Friday, October 28, 2011

American Swim Coaches Association Eastern States Clinic

Next to flute playing, I love to swim.  When I started to swim competitively at age 12 (late by age-group swimming standards) the sport changed my life.  The summer of swimming resulted in a 20 pound weight loss, a huge increase in self confidence, and the understanding that if I worked hard enough I could make things happen. 28 years after the end of my competitive swimming career, I started again, at age 44.  I was hugely influenced by my children, elite swimmers.  A couple of zone meet and national masters meet top-10 finishes, I had to take some time off.  Like most swimmers, I learned to swim through pain, and in so doing injured my shoulders so that today I am swimming only 2 days a week, maybe 2500 yards each time.  Not much, but it sure is great for flute breathing. 

Now,  I give back to the sport I love by coaching adults in a group we call "Lapsters" (we have begun to be known as "Lobsters") at the Brandywine YMCA.

Today, I am here in Baltimore with my husband, who coaches 13 and 14 year olds at the same YMCA, attending a swimming coaching clinic.  Lee and I met at a swim practice.  I was 16.  Two years later we were coaching a summer swim team of up to 80 kids, for three hours a day.  Great way for a relationship to start.  We have nostalgic photos of our wedding with many of our swimmers in attendance.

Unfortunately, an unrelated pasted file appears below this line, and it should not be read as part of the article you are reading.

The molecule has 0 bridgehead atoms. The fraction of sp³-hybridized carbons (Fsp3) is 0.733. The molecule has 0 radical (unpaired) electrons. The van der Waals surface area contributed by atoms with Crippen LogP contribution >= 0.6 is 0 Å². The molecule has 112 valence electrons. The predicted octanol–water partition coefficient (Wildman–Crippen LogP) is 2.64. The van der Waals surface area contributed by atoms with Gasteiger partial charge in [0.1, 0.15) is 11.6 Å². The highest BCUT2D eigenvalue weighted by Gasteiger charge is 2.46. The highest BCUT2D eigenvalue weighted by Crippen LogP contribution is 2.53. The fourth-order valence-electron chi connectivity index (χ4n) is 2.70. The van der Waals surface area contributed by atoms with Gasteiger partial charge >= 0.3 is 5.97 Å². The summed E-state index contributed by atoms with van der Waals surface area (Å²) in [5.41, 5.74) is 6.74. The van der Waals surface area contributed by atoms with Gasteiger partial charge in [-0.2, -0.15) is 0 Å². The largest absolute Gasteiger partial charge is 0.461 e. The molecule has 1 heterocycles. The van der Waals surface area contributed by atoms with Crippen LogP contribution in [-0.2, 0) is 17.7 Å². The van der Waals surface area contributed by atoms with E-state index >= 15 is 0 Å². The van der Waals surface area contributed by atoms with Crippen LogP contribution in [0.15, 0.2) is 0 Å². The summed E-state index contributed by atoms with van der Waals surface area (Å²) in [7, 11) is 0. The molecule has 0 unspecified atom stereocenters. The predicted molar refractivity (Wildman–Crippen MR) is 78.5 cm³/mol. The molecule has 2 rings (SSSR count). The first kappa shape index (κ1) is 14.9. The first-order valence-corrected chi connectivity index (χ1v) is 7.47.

At this clinic, I am taking copious notes. The principles of swimming coaching are the same as teaching music.  So is the work ethic, the respect of technique, the sense that hard work gets results.  Perhaps this is universal, regardless the genre. 

But I think what makes the US so dominant in the sport of swimming is the dedication of the age-group coaches, and the care they put into the myriad aspects of teaching technique.  I am not so sure  that music teaching is as concerned with the basics.  This is where it starts.....

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